Bab - Slovakia
Thermophilous deciduous woodland
The Bab forest (66 ha) was selected as an example of a lowland deciduous broad-leaved forest on loess for ecosystem research in the International Biological programme (IBP) in 1967. More than 60 researchers performed a comprehensive ecosystem research at the site within IBP and MaB programmes in 1967-1975. This period finished by production of syntheses in micro-meteorology and micro-climate, soils, soil microbiology, ecophysiological processes of plants (photosynthesis, water relations, mineral nutrition), primary productivity, nutrient cycles, water circulation, and secondary productivity. The ecosphisiological studies continued in 1975-1980, later the research was focused to plant population biology and alien plants invasions. The ecosystem research was re-established in 2007. The inventory of shrub and trees, herb vegetation, selected animal groups allowed identification of changes during 40 years caused probably by the climate changes and anthropogenic disturbances. The differences in decomposition of selected native and invasive plant species were assessed. The biomonitoring of the air pollution was done using mosses as indicator organisms. Now the research is focused to dynamics of forest ecosystem (vegetation, selected invertebrate groups, small mammals) and impact of forestry management (clear-cuts) to structure and dynamics of forest ecosystem. The multisite trampling experiment (ALTER-Net) and tea decomposition experiment (ILTER) were/are performed at the site.
General Characteristics, Purpose, History
The ecosystem research in Bab forest in period of IBP and MaB programme (1967-1975) was aimed in obtaining knowledge on mechanisms of production processes, identification of principles of ecosystem functioning and interactions between its components. Later (1975-1980) the ecophysiological research of palnt functional groups continued. After 1980, the research was limited to several topics, including primary production, plant population dynamics and invasions of alien species. More complex research was re-established in 2007 aiming at identification of changes in the structure and composition of forest ecosystem (vegetation and selected invertebrate groups) and impact of forestry management (clear-cuts) to structure and dynamics of forest ecosystem. The site was used for the ALTER-Net multi-site trampling experiment and the ILTER tea bag decomposition experiment.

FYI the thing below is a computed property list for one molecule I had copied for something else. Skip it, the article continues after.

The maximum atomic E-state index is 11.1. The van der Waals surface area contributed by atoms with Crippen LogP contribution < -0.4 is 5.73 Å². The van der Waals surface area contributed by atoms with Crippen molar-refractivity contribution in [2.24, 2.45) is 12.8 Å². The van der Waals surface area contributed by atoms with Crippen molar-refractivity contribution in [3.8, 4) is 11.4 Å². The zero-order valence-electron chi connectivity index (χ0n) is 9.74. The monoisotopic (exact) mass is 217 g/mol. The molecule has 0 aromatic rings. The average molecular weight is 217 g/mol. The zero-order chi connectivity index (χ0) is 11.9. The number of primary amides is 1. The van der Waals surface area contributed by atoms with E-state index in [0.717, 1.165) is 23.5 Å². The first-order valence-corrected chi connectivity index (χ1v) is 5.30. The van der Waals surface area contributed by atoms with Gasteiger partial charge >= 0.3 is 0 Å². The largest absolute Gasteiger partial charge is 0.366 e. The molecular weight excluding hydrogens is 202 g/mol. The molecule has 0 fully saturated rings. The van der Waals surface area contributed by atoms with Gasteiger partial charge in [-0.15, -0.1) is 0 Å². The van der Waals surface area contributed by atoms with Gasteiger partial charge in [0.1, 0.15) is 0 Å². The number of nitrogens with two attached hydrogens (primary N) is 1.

The site was established in 1967 as part of the International Biological Programme (IBP), later supported by UNESCO Man and Biosphere Programme (MaB). After interruption, research started again in 2007. The ALTER-Net multi-site experiment was performed at the site and theTeaComposition (global litter decomposition study) experiment was established in 2016.
Affiliation and Network Specific Information